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An analysis of the management and economics of salmon aquaculture

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Title: An analysis of the management and economics of salmon aquaculture
Author: Liu, Yajie
Degree Doctor of Philosophy - PhD
Program Resource Management and Environmental Studies
Copyright Date: 2008
Publicly Available in cIRcle 2008-02-04
Subject Keywords salmon aquaculture; economics; environmental impacts; sea lice; pollution; policy implications and recommendations
Abstract: Salmon aquaculture can be a potential solution to bridge the gap between declining capture fisheries and increasing seafood demand. However, the environmental impacts it creates have generated criticism. The overall objectives of this dissertation are to examine the economic consequences of environmental issues associated with salmon aquaculture, and to explore policy implications and recommendations for reducing environmental impacts. These objectives are addressed in five main analyses. The growth of salmon aquaculture is analyzed based on farmed salmon production in the four leading producing countries and the sector as a whole. Analyses indicate that salmon aquaculture is unlikely to continue to grow at its current pace. A joint production function approach is used to estimate pollution abatement costs for the salmon aquaculture industry. Results reveal that pollution abatement costs vary among observations and models. On average, pollution abatement cost is estimated at 3.5% in terms of total farmed salmon production, and 6.5% in terms of total revenue of farmed salmon. The ecological and economic impacts of sea lice from salmon farms on wild salmon population and fisheries are also studied. Analyses suggest that these effects are minor when the sea lice induced mortality rate is below 20%, while they can be severe if the mortality is greater than 30%. Sea lice have greater ecological and economic impacts on pink salmon than on chum salmon. These effects are greater under a fixed exploitation rate than under a target escapement policy. The economic performance of open netcage and sea-bag production systems for salmon aquaculture is compared. Netcage systems appear to be more economically profitable than sea-bag systems when environmental costs are either not or only partially included. Sea-bag systems can be financially profitable only when the salmon they produce can achieve a price premium. Finally, policy implications are explored and recommendations are made for sustaining salmon aquaculture in a holistic manner based on the results from previous chapters. Technologies, economic-based instruments and more stringent environmental policies can be employed to reduce environmental impacts. However, there is no single solution to solve these environmental impacts, and a combination of policy options is needed.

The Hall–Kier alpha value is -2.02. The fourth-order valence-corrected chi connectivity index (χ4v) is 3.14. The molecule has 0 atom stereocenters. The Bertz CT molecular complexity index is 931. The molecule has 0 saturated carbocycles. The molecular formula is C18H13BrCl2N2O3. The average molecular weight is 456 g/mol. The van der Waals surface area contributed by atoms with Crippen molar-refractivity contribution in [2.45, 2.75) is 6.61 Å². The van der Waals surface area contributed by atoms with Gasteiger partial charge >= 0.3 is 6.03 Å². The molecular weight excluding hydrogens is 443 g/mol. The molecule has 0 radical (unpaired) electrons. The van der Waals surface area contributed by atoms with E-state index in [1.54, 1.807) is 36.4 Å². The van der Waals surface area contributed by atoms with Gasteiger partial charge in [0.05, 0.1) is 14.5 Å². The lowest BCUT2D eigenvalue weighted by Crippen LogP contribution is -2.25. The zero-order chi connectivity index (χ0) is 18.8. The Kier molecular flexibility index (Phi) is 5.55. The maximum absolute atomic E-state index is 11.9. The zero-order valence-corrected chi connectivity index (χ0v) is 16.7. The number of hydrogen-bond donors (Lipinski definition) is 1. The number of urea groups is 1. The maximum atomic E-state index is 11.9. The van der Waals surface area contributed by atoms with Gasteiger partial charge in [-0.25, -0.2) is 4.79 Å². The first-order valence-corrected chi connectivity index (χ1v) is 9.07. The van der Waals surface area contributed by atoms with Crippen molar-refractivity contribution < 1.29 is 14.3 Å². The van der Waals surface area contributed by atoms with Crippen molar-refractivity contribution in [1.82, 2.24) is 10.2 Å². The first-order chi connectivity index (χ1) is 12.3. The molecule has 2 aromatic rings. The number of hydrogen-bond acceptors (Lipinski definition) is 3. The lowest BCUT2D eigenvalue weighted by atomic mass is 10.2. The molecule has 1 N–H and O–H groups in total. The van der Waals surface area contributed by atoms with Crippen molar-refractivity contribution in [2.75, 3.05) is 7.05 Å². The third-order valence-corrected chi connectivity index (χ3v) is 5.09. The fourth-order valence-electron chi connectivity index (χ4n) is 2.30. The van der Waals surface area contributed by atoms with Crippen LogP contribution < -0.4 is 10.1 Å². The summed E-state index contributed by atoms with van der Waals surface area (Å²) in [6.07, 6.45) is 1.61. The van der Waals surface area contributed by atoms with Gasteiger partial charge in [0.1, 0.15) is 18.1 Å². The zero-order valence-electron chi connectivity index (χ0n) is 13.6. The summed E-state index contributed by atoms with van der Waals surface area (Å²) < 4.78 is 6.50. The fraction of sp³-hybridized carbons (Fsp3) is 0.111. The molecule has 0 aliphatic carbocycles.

URI: http://hdl.handle.net/2429/323
Scholarly Level: Graduate

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